Toledo Bend topwater

May is one of my favorite months of the year for many reasons. The biggest reason is that I love to see fish in several different stages of the spawn, which gives me lots of technique options. That should be the case this week at Toledo Bend. Based on the recent air temperatures, a big majority of the fish will be finished spawning and ready to feed back up after the rigors of the mating season.

One of the greatest lures to target these fish is a topwater bait, more specifically the Heddon Super Spook Jr. In my opinion, this bait is the greatest topwater lure ever created. The way it walks and the noise the bait makes drives bass crazy, and I have won a pile of money on this lure.

Where to fish it?

After fish spawn, the males will hang around the hatched out fry and guard them for a few days. You will often hear us refer to these fish as "fry guarders." The Spook is a great way to catch these fish. Look for pockets where the fish have been spawning. The fry will often gather around cover such as laydowns, bushes or boat docks, and the bass won't be far away. Make long, precise casts to cover and you will catch them.

May is also a great time to target schooling bass and bass feeding on spawning shad. Again, the Spook is your best bet.

Keep an eye out for schooling fish. They could come up anywhere as they feed on shad after the spawn. The shad spawn usually happens about the middle of May in my part of the country, and bass will be there to gorge themselves. Shad spawn in low light so this bite only lasts for a couple of hours each morning. Look for cover the shad can spawn on and look for bass actively feeding on them. If you hit the right stretch, it won't take long to catch them.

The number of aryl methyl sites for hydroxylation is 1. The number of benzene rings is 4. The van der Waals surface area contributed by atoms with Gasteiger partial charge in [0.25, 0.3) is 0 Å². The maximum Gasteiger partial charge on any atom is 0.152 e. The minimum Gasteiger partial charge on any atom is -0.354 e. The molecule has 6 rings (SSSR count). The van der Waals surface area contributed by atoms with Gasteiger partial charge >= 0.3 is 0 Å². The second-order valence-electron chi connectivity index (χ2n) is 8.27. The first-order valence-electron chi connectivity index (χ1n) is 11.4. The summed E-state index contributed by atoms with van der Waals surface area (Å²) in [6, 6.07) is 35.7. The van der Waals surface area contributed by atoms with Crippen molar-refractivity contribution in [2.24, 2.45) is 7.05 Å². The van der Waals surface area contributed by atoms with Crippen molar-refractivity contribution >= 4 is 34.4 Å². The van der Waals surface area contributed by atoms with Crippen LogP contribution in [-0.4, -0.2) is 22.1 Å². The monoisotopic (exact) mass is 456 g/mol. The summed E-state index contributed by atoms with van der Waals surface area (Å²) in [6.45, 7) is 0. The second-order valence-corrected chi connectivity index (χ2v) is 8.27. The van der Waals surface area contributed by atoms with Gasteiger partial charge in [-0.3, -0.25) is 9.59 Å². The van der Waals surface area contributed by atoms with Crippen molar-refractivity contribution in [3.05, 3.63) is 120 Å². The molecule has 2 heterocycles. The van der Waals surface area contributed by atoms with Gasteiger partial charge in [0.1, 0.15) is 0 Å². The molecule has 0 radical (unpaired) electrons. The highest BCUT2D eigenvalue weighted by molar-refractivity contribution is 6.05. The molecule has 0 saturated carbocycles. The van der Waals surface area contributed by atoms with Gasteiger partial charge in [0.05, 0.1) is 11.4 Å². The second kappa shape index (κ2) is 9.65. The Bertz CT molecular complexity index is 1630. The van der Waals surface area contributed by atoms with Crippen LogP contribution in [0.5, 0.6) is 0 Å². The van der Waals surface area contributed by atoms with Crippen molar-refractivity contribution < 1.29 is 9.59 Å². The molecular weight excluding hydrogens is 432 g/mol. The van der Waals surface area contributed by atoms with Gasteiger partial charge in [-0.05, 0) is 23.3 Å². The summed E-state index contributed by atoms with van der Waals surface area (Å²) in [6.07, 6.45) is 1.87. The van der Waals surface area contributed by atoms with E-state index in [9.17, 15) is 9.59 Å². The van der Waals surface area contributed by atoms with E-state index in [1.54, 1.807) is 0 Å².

I never throw a Spook the way it comes out of the package. I change the front hook to a red #4 Mustad round bend treble. Then I change the back hook to a #4 feathered treble. My favorite color for the bait is bone.


Having the right setup for a Spook makes all the difference in the world, starting with the right rod. Walking a Spook is something that takes a little practice, but the right rod will help you tremendously. I use an MHX-HM-MB862 from The 862 is a 7-foot, 2-inch rod with a medium power. I build this rod myself with a little bit shorter handle than normal for this technique, which helps with arm fatigue when throwing a walking bait all day.

I use 30-pound-test Vicious braid with a six foot leader of 15-pound-test Vicious monofilament on a 7:1 baitcasting reel.


I will give the Spook Jr. a workout this week at Toledo Bend and really hope I can catch some good ones on it.

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